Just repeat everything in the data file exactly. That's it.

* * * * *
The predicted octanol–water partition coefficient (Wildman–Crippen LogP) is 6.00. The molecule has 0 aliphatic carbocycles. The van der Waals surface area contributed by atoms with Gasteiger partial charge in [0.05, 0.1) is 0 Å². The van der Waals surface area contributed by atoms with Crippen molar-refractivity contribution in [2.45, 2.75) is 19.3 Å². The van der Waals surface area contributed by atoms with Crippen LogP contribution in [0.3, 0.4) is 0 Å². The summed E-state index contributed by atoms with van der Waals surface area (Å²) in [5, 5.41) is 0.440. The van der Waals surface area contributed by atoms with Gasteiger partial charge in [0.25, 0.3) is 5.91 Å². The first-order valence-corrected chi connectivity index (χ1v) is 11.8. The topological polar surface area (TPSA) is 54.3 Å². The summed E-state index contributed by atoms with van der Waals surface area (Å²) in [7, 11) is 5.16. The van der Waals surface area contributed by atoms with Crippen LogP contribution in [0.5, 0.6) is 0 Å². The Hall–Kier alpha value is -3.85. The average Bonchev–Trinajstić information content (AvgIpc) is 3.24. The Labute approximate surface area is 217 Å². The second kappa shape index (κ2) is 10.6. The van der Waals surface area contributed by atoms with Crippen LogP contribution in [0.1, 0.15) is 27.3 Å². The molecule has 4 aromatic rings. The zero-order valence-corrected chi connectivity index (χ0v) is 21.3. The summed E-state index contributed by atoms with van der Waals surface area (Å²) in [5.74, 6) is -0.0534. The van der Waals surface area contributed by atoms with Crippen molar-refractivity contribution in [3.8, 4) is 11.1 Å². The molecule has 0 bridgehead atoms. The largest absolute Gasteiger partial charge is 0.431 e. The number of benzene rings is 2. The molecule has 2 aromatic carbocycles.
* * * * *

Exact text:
The predicted octanol–water partition coefficient (Wildman–Crippen LogP) is 6.00. The molecule has 0 aliphatic carbocycles. The van der Waals surface area contributed by atoms with Gasteiger partial charge in [0.05, 0.1) is 0 Å². The van der Waals surface area contributed by atoms with Crippen molar-refractivity contribution in [2.45, 2.75) is 19.3 Å². The van der Waals surface area contributed by atoms with Crippen LogP contribution in [0.3, 0.4) is 0 Å². The summed E-state index contributed by atoms with van der Waals surface area (Å²) in [5, 5.41) is 0.440. The van der Waals surface area contributed by atoms with Gasteiger partial charge in [0.25, 0.3) is 5.91 Å². The first-order valence-corrected chi connectivity index (χ1v) is 11.8. The topological polar surface area (TPSA) is 54.3 Å². The summed E-state index contributed by atoms with van der Waals surface area (Å²) in [7, 11) is 5.16. The van der Waals surface area contributed by atoms with Crippen LogP contribution in [0.5, 0.6) is 0 Å². The Hall–Kier alpha value is -3.85. The average Bonchev–Trinajstić information content (AvgIpc) is 3.24. The Labute approximate surface area is 217 Å². The second kappa shape index (κ2) is 10.6. The van der Waals surface area contributed by atoms with Crippen LogP contribution in [0.1, 0.15) is 27.3 Å². The molecule has 4 aromatic rings. The zero-order valence-corrected chi connectivity index (χ0v) is 21.3. The summed E-state index contributed by atoms with van der Waals surface area (Å²) in [5.74, 6) is -0.0534. The van der Waals surface area contributed by atoms with Crippen molar-refractivity contribution in [3.8, 4) is 11.1 Å². The molecule has 0 bridgehead atoms. The largest absolute Gasteiger partial charge is 0.431 e. The number of benzene rings is 2. The molecule has 2 aromatic carbocycles.